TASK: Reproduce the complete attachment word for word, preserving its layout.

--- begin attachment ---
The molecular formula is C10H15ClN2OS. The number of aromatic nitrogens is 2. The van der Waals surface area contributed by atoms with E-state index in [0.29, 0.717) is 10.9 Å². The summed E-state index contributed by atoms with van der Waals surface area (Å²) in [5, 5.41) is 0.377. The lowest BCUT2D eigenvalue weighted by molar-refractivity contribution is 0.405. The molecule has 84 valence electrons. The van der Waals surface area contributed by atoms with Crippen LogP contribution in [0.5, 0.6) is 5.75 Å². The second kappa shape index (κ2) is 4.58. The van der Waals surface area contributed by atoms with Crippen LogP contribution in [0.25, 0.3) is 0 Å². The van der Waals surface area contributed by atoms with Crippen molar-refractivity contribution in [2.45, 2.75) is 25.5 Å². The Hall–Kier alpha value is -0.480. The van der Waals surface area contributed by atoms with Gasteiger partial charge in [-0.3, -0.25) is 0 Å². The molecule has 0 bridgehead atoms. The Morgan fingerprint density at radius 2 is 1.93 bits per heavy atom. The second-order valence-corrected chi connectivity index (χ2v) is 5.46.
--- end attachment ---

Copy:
The molecular formula is C10H15ClN2OS. The number of aromatic nitrogens is 2. The van der Waals surface area contributed by atoms with E-state index in [0.29, 0.717) is 10.9 Å². The summed E-state index contributed by atoms with van der Waals surface area (Å²) in [5, 5.41) is 0.377. The lowest BCUT2D eigenvalue weighted by molar-refractivity contribution is 0.405. The molecule has 84 valence electrons. The van der Waals surface area contributed by atoms with Crippen LogP contribution in [0.5, 0.6) is 5.75 Å². The second kappa shape index (κ2) is 4.58. The van der Waals surface area contributed by atoms with Crippen LogP contribution in [0.25, 0.3) is 0 Å². The van der Waals surface area contributed by atoms with Crippen molar-refractivity contribution in [2.45, 2.75) is 25.5 Å². The Hall–Kier alpha value is -0.480. The van der Waals surface area contributed by atoms with Gasteiger partial charge in [-0.3, -0.25) is 0 Å². The molecule has 0 bridgehead atoms. The Morgan fingerprint density at radius 2 is 1.93 bits per heavy atom. The second-order valence-corrected chi connectivity index (χ2v) is 5.46.